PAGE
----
Btw, one reviewer refers to the "Human Resource Area Files" when its proper title is, in fact, the "Human Relations Area Files." You know, lads, if you are going to muster evidence, at least get the names of your witnesses correct and do not lie by saying that LeBlanc ignores peer reviewed literature when he actually cites it throughout this useful volume. I, as a professor who teaches early art and culture, find this book a refreshing addition to my course material. But, then again, I would expect this from LeBlanc, who has a Ph.D. in Archeology and is currently at Harvard.
LeBlank does not appear to be very focused on the subjects of his chapters. Instead he likes to change the subject constantly between prehistoric foragers, chimpanzees and world wars, gulf war and so on. In most of time, it is interesting reading, sometimes is his point hard to follow. For example, he argues that modern "warlords" are actually pre-state tribal governments as they have existed about thousands of years (I agree with that very much) and then next sentence brings in collapse of Yugoslavia as an example (Does he think that Slovenia was a "chiefdom" ? What has a conflict between parts of modern, bureocratic state to do with pre-state tribal conflicts ?).
The second point, that people have always placed excessive pressure on their food resources, is not demonstrated or argued directly for pre-agricultural societies in the book. Instead, it is supported by a sort of circular logic: since they fought, they must have fought due to competition over food, so they obviously were living at carrying capacity. This is probably true, but counterintuitive explanations for behavior are sometimes valid; Leblanc is so sure of himself that he fails to consider actually providing any real evidence for his argument. Instead, he resorts to debunking a straw-man myth of his own creation: the supposedly prevalent belief that foragers were "conservationists who lived in perfect harmony with nature." Here his logic becomes absurd. He defines "conservationist" in such a narrow sense that no human society could ever achieve it, and tests the hypothesis that foragers were conservationists against implications that have no relation to real life or reasonable inquiry. Apparently, in order to be "conservationists," people would have to maintain perfectly stable populations over many millennia while also guaranteeing that all sympatric organisms in their landscape do the same, even when that means starving to death in the short term. To say the least, that would be hard. For him to pretend that any other anthropologist, archaeologist, or intelligent person believes that foragers did this is simply childish and reveals a subtle desperation that probably results from his internal recognition that he in fact has no argument, nor evidence, to support his contention. His point is weaker for this perverse method of arguing, and weakened further still by his returning to this "inherent conservationist" test in every chapter of the book. It would have been better had he left his supposition that people were constantly under nutritional stress in prehistory as simply a conjecture--which it is--instead of pretending to demonstrate it through specious and illogical arguments that only reveal frailty. (The widespread belief that foragers live more "in harmony" with local ecology than agricultural civilizations [this is a belief held by real people, as opposed to Leblanc's imaginary projected belief in perfect conservationists] is so well founded and supported by almost boundless and unequivocal evidence that Leblanc knows he would look ridiculous to argue the point--in fact he repeatedly acknowledges it in the book.) In fact, the whole discussion of the "inherent conservationist" myth is just a proxy argument about population pressure that could have been left out altogether; a direct discussion of population pressure would have been clearer and more effective.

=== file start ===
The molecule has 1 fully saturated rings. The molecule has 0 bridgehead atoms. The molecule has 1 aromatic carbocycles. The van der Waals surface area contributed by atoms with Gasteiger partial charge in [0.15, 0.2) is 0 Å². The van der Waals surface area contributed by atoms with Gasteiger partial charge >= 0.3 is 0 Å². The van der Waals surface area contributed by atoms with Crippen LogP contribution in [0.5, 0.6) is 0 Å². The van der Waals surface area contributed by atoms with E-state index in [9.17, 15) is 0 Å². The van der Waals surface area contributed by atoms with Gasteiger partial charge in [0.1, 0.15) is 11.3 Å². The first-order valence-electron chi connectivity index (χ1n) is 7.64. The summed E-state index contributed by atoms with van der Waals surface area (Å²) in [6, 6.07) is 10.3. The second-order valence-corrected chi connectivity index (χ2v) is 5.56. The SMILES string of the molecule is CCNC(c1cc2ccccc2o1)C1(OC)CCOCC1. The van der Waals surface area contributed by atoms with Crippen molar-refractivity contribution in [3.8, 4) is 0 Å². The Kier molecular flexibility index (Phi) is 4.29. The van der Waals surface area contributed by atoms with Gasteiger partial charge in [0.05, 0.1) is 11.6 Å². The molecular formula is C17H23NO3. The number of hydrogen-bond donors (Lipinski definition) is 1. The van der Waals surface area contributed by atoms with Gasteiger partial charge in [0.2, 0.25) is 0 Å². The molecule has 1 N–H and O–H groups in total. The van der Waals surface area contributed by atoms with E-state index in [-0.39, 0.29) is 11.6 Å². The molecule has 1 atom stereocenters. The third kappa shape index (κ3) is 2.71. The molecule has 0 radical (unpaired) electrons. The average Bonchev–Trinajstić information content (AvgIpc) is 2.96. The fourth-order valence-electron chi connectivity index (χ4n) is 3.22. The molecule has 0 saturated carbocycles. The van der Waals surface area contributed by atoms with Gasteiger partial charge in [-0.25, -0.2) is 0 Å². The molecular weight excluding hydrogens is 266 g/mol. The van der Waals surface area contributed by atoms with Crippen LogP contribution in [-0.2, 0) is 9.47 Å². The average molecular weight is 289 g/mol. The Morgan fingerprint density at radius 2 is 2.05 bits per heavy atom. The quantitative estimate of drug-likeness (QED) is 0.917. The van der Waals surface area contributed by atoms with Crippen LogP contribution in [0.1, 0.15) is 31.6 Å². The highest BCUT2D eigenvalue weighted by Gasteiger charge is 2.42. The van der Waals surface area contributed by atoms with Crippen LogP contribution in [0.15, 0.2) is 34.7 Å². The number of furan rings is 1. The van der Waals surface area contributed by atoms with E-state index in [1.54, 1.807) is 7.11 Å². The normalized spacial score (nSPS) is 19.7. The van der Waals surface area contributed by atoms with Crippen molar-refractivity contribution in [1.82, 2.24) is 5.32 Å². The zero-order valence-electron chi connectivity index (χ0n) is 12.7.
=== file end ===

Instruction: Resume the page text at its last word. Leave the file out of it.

There's not much else in here. He just keeps repeating the same arguments in slightly different contexts, which serves to make his obvious point still obvious, while his other point remains unmade by scarcely relevant ramblings.
There are some other general comments about the book. First, the editing is probably the worst that I have ever seen in something that is at least quasi-academic. The author uses words incorrectly, has disagreement between sentence components, leaves words out, repeats himself repeatedly. Not arcane stuff--stuff that any reader would notice. It's as if the book had no real editor-just a spell-checker. Many of Leblanc's arguments are surprisingly disorganized, filled with tangential and irrelevant fluff. He also engages in the kind of pseudo-scientific sensationalism that should make his peers scoff at the book; using words like "proves" or "demonstrates" or "shows" for weak anecdotal evidence where a real scientist would use terms such as "suggests" or "supports"--if they chose to include the evidence at all.
It's OK to have a chip on your shoulder, but if you're going to engage in strident criticism, at least make your point competently. And if you want to write a book, try finding a book's worth of content.